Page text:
UK-based Jonathan Bradley discusses why, in the current crisis, it is important that local councils and other public bodies keep engaging with residents online.
1. You are the voice of reason. People need a place where they can talk to each other safely.
According to organizations like MIND and the NHS, for people staying at home it might feel more difficult than usual for people to take care of their mental health and wellbeing (and this means most of us). Keeping in touch digitally is one way of coping, but not everyone wants to do this publicly on places like Facebook and Twitter. Also, not everyone has family and friends that they can contact. Or they may not want to! Creating safe online forums for people to talk to each other about how they are coping with COVID-19, or just trying to get by day-to-day, is an important thing that local authorities and partners can do to respond to the crisis. An additional benefit is that people on these forums are also likely to refer each other to local trusted response services they have used or steps they have taken to cope.
2. You are the custodian of truth. People need a place where they can ask you a question and know the answer is credible.
Many people and organizations like UK independent fact checking charity, Full Fact, are very concerned that there’s a lot of information out there about the new coronavirus, but not all of it is right. It’s important that people can find a place online where they can ask questions from credible sources about rumors they have heard, where they can find information and what’s going on locally. Online Question and Answer tools, hosted by local authority staff and/or trusted local partners can play a vital role in this local fact-checking.
“This false or misleading information can come in many forms: from viral posts on social media, to comments made by public figures, to statements printed or broadcast by journalists. It’s vital that everyone receives clear, factual information about COVID-19. Bad information ruins lives. In situations like this, it can cause unnecessary fear and—most importantly—may lead people to ignore important advice about symptoms or avoiding infection.” Full Fact (26 March 2020)
“The World Health Organisation (WHO) has declared that there’s an “infodemic” of disinformation about coronavirus spreading rapidly around the world. We have all seen examples of this kind of content being shared in our friends and family networks on social media and through messaging apps. Examples include claims that drinking warm water every 15 minutes can stop you getting the virus, or that taking ibuprofen tablets accelerates the illness’s progress.” Wired (30 March 2020)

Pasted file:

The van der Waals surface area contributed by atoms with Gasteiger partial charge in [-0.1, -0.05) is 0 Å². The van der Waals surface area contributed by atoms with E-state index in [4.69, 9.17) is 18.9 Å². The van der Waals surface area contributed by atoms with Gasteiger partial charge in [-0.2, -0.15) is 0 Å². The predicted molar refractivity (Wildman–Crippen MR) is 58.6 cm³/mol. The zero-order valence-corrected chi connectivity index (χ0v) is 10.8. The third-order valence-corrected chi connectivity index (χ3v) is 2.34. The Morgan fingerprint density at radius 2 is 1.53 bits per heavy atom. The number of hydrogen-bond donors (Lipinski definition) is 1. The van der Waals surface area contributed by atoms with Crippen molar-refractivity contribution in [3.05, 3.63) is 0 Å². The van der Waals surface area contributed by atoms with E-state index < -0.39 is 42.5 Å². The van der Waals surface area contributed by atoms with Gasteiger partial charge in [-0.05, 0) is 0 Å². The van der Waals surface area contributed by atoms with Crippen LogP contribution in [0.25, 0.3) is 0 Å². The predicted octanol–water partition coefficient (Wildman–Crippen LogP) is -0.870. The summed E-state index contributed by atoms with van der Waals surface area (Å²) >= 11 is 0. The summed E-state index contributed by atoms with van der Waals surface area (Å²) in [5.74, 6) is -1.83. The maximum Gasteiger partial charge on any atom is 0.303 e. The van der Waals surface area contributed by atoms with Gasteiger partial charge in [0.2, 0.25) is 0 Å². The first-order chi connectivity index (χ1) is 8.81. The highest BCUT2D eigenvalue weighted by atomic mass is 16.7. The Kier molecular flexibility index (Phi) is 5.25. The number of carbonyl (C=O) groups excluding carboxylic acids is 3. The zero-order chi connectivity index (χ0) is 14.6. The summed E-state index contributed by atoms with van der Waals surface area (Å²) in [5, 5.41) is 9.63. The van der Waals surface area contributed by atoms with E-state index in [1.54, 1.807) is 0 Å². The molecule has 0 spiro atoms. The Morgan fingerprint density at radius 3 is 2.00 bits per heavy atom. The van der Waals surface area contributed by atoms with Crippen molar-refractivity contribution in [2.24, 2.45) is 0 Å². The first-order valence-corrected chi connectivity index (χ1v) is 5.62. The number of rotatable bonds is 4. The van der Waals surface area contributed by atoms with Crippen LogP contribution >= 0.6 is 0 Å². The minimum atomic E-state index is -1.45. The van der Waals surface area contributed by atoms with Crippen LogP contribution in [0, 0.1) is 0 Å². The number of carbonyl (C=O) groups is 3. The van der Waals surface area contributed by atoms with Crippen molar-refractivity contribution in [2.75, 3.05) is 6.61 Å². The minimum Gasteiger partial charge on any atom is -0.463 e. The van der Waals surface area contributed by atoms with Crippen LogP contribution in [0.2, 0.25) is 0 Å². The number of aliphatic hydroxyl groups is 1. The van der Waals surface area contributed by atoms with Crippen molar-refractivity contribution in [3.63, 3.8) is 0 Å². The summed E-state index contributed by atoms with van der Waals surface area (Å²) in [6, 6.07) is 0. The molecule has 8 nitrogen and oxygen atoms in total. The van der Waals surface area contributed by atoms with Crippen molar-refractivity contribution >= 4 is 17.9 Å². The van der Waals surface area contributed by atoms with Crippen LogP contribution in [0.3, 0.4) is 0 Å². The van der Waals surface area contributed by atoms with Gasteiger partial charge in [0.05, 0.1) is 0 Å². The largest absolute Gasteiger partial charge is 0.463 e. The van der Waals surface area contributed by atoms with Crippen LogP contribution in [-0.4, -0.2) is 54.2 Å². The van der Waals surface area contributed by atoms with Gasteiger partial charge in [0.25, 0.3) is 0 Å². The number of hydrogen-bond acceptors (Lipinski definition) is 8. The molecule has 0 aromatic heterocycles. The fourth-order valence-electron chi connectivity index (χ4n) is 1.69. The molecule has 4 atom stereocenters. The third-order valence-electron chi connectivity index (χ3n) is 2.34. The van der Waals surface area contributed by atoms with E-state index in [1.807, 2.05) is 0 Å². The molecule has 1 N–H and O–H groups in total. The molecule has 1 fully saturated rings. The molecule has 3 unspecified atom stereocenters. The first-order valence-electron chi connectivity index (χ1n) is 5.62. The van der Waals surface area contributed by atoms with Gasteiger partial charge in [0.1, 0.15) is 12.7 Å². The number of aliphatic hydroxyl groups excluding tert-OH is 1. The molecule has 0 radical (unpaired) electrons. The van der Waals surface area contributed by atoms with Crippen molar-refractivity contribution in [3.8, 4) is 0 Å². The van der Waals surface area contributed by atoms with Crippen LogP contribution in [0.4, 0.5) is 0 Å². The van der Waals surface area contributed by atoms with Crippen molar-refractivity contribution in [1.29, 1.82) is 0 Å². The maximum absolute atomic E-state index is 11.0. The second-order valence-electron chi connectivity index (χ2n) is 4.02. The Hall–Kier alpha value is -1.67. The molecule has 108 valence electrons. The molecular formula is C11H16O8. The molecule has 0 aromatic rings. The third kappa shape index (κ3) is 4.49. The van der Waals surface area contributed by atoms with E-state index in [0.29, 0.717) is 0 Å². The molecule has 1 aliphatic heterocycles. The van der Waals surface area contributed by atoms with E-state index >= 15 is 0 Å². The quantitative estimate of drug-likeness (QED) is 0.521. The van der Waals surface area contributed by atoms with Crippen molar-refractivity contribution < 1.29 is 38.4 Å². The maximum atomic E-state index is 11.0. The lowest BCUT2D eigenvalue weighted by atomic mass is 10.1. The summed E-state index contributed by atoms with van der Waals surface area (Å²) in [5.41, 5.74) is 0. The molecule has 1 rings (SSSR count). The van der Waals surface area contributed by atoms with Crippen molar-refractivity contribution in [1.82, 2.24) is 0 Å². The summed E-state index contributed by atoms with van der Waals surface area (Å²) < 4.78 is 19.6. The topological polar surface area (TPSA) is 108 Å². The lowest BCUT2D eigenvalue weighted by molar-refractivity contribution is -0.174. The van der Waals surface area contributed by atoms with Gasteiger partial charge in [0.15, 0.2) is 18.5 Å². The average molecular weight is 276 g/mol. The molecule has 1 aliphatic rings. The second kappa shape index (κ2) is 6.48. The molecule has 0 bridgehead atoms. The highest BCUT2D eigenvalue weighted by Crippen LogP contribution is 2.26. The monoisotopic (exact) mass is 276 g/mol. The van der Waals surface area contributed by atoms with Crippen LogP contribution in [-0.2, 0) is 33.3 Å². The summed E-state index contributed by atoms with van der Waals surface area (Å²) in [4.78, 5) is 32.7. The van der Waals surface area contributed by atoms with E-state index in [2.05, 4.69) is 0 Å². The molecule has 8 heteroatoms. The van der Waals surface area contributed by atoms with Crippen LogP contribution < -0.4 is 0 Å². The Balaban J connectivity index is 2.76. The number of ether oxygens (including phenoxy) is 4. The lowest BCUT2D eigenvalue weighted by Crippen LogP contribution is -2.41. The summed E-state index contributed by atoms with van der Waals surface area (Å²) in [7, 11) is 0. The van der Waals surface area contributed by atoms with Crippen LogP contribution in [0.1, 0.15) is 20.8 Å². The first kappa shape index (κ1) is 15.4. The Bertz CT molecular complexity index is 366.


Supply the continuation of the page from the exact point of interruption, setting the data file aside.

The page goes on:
3. It’s good for people to share stories right now and you can be a safe place for them to share experiences.
Telling stories about our personal experiences of coping with COVID-19 could be an important way to cope with the current crisis. Storytelling can be helpful because:
- It reminds people about the resilience of the human spirit in difficult situations
- Listening to people’s stories about how they have dealt with crisis, the loss of a loved one and the tales of communities coming together can be strengthening for everyone
- Hearing about other people’s experiences can also help to improve our problem-solving skills and make us better equipped to deal with theirs
In the current climate, for many, social media might not be the best place for everyone to share their stories. By inviting local people to share their stories, in a safe environment, local authorities could provide a space for hope, they could help people to take solace in the experience of others, it could help people to appreciate their own circumstances more.
“In an ideal world, upsetting experiences are transformed into stories that are shared with others. This process helps us to understand the events and, at the same time, alerts our friends to our emotional and psychological state. Such storytelling ultimately helps us maintain a stable social and emotional life.” Telling Stories: The Health Benefits of Narrative, Johns Hopkins University Press 2000
4. Social media is even more scary than normal. You can create a safe haven for people to talk to each other.
Not surprisingly, COVID-19 is creating a lot of fear in local communities. This will not be helped by the posts they will be seeing on their social media and also in mainstream media where there may be a temptation to sensationalize some stories.
“It’s clear that Coronavirus is a once in a generation crisis. The level of panic runs far ahead of the actual penetration of the virus into the population. People have looked at China, Italy and Europe and gained a frightening view of the approaching disruption and sadness.” Coronavirus (COVID-19) Tracker, A first look at the impact of Coronavirus on the UK population (March 16 2020)